Even with the recent pricing changes, Visual Studio Team System is going to remain out of reach of many small shops and individual developers. However you feel about the value offered by the package, the reality is that it's not feasible for some organizations to lay out thousands of dollars per developer to upgrade to VSTS. In the sometimes-heated discussions of pricing, though, it's been easy to lose sight of one simple fact: it's perfectly possible to sit down with a copy of Visual Studio Professional and write Visual Basic applications. You don't actually need the whole Team System packages to turn out software
While it is true that you may not need all the features of Team System, you shouldn't just start hammering out code without a plan. For any but the most trivial of software projects to succeed, you need to follow some best practices and back up your coding with appropriate support tools. Fortunately, there are less-expensive alternatives to VSTS for the cash-strapped developer who still wants to do professional work. Developers argue about which tools are really required to do a good job of writing software, but every topnotch developer I know would agree that three are core areas of tools that you need to have covered:
- Version control
- Issue tracking
- Unit testing
Version control (which also goes by other names like "source code control" or "source code management") is your best insurance against the inevitable "oops" moment when you realize you've just spent half an hour replacing working code with a brilliant new idea that doesn't actually work. With a version control system in place, it's easy to roll back to the working code. It's also easy to recover the version a customer is having trouble with, even if it was something you sent out six months ago, or to see what changed in the last five revisions of a class. Microsoft offers Visual SourceSafe as a lower-cost alternative to Team Foundation Server, but you can save even more money by moving to a free version control system. These days, Subversion is probably the most popular of the free systems, though there are many other choices, both free and commercial.
The second leg of serious development is issue tracking. As soon as your software grows beyond the trivial, you need to do something to keep track of bugs that you need to fix and features that you need to implement. This is critical when you're working as part of a team, so everyone knows what's going on, but it's even critical when you're working alone. I personally use FogBubz, an ASP.NET-based system that costs $99 per user, but there are plenty of other choices out there. If you're a one-person show, you can just keep your own list on a spreadsheet or in a database. But, however you do it, you need some system to tell you what's left to do at any given point. Otherwise, how will you know when you're ready to release the software?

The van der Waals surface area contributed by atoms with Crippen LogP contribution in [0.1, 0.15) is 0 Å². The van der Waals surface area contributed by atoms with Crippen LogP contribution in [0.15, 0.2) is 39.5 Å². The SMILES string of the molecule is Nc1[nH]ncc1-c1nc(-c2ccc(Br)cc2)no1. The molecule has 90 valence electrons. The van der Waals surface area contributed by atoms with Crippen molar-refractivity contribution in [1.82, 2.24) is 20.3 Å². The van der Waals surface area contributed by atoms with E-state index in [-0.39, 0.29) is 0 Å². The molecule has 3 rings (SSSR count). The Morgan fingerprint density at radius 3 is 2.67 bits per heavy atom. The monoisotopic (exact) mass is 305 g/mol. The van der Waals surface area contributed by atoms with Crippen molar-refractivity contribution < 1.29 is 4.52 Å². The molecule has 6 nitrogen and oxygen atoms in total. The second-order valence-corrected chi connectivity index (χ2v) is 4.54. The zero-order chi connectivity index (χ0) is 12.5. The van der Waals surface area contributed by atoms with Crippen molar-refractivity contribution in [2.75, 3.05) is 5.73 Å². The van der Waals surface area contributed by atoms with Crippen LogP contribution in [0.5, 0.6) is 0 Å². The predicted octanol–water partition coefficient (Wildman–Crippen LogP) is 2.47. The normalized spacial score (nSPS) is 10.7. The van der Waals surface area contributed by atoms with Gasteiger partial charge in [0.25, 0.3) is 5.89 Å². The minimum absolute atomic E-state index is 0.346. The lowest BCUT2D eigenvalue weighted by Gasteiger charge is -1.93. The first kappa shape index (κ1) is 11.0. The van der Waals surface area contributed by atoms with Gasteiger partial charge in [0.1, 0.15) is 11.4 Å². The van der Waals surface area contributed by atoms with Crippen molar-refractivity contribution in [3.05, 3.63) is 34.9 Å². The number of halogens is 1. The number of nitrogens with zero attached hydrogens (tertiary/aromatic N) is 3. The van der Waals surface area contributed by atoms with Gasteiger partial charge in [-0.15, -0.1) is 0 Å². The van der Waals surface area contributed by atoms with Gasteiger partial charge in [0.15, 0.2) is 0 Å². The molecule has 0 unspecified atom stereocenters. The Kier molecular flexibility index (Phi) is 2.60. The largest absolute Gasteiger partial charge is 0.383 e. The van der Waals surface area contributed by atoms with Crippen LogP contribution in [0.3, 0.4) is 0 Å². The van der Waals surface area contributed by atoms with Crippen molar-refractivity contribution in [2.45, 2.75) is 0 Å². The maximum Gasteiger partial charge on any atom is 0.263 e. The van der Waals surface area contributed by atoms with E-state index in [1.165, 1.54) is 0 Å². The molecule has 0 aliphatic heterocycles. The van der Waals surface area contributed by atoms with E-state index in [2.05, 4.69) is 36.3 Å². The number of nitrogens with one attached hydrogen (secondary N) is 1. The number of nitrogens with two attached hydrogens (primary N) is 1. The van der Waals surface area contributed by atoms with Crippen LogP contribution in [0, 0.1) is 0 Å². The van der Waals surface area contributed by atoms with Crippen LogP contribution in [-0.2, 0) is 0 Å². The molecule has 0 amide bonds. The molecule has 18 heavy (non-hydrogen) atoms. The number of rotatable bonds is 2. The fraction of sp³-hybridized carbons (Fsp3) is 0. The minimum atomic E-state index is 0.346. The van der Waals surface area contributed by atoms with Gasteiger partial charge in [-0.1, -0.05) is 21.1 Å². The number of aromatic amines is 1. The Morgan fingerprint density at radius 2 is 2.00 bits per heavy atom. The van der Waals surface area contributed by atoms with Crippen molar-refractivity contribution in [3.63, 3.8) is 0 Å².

Finally, for any but the simplest software, you should invest the time to install and learn how to use unit testing software. This is one area where your investment will probably be limited to time, because there are several excellent free unit testing tools. NUnit is the original unit-testing solution for VB.NET; MbUnit is an alternative with a wider range of features. Unit tests allow you to automate the checking of your code, so that you can be sure that adding new code doesn't break existing code. A good suite of unit tests makes it easy and safe to maintain your applications without fear that you're going to mess something up because you've forgotten how all of the pieces fit together.
After you've gotten the essential three taken care of, you can move to build up your toolbox as you need (and can afford) individual tools. Whether it's a standards conformance analysis tool, a documentation tool, or a smart ASP.NET deployment tool (just to name a few), there are hundreds of choices in the .NET universe. [SharpToolbox is an excellent resource when you're hunting for .NET tools.] This piecemeal approach won't give you the perfectly-integrated result of buying Visual Studio Team System - but it also won't force you to lay out several thousand dollars up front, or to buy some pieces you might never use. But whatever approach you take to development, make sure you cover the essentials before you spend too much time writing code.
Mike Gunderloy is an independent developer and author working in eastern Washington state. His recent books include Painless Project Management with FogBugz (Apress) and Coder to Developer (Sybex). You can read more of Mike's work at his Larkware Web site, or contact him at MikeG1@larkfarm.com.
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